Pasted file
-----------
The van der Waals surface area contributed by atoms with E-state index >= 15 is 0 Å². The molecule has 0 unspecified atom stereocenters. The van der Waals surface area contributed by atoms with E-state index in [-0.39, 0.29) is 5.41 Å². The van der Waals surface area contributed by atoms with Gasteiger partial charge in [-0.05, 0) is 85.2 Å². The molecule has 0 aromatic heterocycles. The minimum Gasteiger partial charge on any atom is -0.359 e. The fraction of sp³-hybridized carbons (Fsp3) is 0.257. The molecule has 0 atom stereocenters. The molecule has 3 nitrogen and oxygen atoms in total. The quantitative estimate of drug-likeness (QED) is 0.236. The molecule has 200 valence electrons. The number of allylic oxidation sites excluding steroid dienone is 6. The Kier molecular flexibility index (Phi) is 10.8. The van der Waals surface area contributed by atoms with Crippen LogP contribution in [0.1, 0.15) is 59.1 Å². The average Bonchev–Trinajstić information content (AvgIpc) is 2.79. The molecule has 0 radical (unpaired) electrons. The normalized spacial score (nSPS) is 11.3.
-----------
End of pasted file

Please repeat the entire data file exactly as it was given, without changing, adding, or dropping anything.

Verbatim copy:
The van der Waals surface area contributed by atoms with E-state index >= 15 is 0 Å². The molecule has 0 unspecified atom stereocenters. The van der Waals surface area contributed by atoms with E-state index in [-0.39, 0.29) is 5.41 Å². The van der Waals surface area contributed by atoms with Gasteiger partial charge in [-0.05, 0) is 85.2 Å². The molecule has 0 aromatic heterocycles. The minimum Gasteiger partial charge on any atom is -0.359 e. The fraction of sp³-hybridized carbons (Fsp3) is 0.257. The molecule has 0 atom stereocenters. The molecule has 3 nitrogen and oxygen atoms in total. The quantitative estimate of drug-likeness (QED) is 0.236. The molecule has 200 valence electrons. The number of allylic oxidation sites excluding steroid dienone is 6. The Kier molecular flexibility index (Phi) is 10.8. The van der Waals surface area contributed by atoms with Crippen LogP contribution in [0.1, 0.15) is 59.1 Å². The average Bonchev–Trinajstić information content (AvgIpc) is 2.79. The molecule has 0 radical (unpaired) electrons. The normalized spacial score (nSPS) is 11.3.